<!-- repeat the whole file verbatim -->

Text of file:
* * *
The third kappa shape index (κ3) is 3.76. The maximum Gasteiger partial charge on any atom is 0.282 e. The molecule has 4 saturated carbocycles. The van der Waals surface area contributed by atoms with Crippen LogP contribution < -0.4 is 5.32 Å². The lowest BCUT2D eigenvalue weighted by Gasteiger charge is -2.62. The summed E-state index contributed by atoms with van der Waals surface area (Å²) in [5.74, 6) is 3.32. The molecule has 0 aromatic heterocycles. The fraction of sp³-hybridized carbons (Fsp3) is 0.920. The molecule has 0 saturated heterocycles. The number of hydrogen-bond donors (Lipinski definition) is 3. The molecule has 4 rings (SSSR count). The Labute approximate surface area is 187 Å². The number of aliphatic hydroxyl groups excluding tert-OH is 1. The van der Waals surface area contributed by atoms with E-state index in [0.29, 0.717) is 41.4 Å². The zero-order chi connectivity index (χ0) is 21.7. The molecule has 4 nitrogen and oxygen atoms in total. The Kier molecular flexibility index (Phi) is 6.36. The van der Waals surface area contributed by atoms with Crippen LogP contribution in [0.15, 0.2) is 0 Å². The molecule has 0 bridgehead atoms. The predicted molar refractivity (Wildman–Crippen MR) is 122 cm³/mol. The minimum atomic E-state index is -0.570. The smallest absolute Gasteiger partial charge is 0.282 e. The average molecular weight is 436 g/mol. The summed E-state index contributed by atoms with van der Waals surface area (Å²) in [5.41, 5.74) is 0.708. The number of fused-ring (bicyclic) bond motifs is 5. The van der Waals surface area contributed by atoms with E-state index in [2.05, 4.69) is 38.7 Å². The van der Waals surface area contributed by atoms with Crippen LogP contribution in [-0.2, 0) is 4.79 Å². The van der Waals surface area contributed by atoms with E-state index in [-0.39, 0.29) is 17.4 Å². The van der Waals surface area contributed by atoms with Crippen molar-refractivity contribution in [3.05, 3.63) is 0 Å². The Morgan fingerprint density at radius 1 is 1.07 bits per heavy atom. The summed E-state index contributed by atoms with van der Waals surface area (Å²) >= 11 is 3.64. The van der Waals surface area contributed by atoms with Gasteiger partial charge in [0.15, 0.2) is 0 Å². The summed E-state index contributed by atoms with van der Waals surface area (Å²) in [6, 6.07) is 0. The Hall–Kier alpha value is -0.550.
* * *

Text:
The third kappa shape index (κ3) is 3.76. The maximum Gasteiger partial charge on any atom is 0.282 e. The molecule has 4 saturated carbocycles. The van der Waals surface area contributed by atoms with Crippen LogP contribution < -0.4 is 5.32 Å². The lowest BCUT2D eigenvalue weighted by Gasteiger charge is -2.62. The summed E-state index contributed by atoms with van der Waals surface area (Å²) in [5.74, 6) is 3.32. The molecule has 0 aromatic heterocycles. The fraction of sp³-hybridized carbons (Fsp3) is 0.920. The molecule has 0 saturated heterocycles. The number of hydrogen-bond donors (Lipinski definition) is 3. The molecule has 4 rings (SSSR count). The Labute approximate surface area is 187 Å². The number of aliphatic hydroxyl groups excluding tert-OH is 1. The van der Waals surface area contributed by atoms with E-state index in [0.29, 0.717) is 41.4 Å². The zero-order chi connectivity index (χ0) is 21.7. The molecule has 4 nitrogen and oxygen atoms in total. The Kier molecular flexibility index (Phi) is 6.36. The van der Waals surface area contributed by atoms with Crippen LogP contribution in [0.15, 0.2) is 0 Å². The molecule has 0 bridgehead atoms. The predicted molar refractivity (Wildman–Crippen MR) is 122 cm³/mol. The minimum atomic E-state index is -0.570. The smallest absolute Gasteiger partial charge is 0.282 e. The average molecular weight is 436 g/mol. The summed E-state index contributed by atoms with van der Waals surface area (Å²) in [5.41, 5.74) is 0.708. The number of fused-ring (bicyclic) bond motifs is 5. The van der Waals surface area contributed by atoms with E-state index in [2.05, 4.69) is 38.7 Å². The van der Waals surface area contributed by atoms with Crippen LogP contribution in [-0.2, 0) is 4.79 Å². The van der Waals surface area contributed by atoms with E-state index in [-0.39, 0.29) is 17.4 Å². The van der Waals surface area contributed by atoms with Crippen molar-refractivity contribution in [3.05, 3.63) is 0 Å². The Morgan fingerprint density at radius 1 is 1.07 bits per heavy atom. The summed E-state index contributed by atoms with van der Waals surface area (Å²) >= 11 is 3.64. The van der Waals surface area contributed by atoms with Gasteiger partial charge in [0.15, 0.2) is 0 Å². The summed E-state index contributed by atoms with van der Waals surface area (Å²) in [6, 6.07) is 0. The Hall–Kier alpha value is -0.550.